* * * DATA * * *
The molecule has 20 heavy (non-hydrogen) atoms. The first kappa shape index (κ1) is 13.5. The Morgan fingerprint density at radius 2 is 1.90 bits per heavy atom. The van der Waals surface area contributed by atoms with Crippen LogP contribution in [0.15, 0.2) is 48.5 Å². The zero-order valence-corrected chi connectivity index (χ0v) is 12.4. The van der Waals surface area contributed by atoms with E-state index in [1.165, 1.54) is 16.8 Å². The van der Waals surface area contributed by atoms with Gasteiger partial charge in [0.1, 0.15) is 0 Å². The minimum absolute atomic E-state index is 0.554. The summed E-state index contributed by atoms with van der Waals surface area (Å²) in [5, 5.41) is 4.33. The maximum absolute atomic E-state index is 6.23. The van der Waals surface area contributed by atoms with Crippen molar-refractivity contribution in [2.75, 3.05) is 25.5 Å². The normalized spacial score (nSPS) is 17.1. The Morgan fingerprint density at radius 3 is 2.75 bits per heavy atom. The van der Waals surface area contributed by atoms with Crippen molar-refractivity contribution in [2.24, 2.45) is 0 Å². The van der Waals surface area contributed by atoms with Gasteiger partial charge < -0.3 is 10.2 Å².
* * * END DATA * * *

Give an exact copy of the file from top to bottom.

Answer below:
The molecule has 20 heavy (non-hydrogen) atoms. The first kappa shape index (κ1) is 13.5. The Morgan fingerprint density at radius 2 is 1.90 bits per heavy atom. The van der Waals surface area contributed by atoms with Crippen LogP contribution in [0.15, 0.2) is 48.5 Å². The zero-order valence-corrected chi connectivity index (χ0v) is 12.4. The van der Waals surface area contributed by atoms with E-state index in [1.165, 1.54) is 16.8 Å². The van der Waals surface area contributed by atoms with Gasteiger partial charge in [0.1, 0.15) is 0 Å². The minimum absolute atomic E-state index is 0.554. The summed E-state index contributed by atoms with van der Waals surface area (Å²) in [5, 5.41) is 4.33. The maximum absolute atomic E-state index is 6.23. The van der Waals surface area contributed by atoms with Crippen molar-refractivity contribution in [2.75, 3.05) is 25.5 Å². The normalized spacial score (nSPS) is 17.1. The Morgan fingerprint density at radius 3 is 2.75 bits per heavy atom. The van der Waals surface area contributed by atoms with Crippen molar-refractivity contribution in [2.24, 2.45) is 0 Å². The van der Waals surface area contributed by atoms with Gasteiger partial charge < -0.3 is 10.2 Å².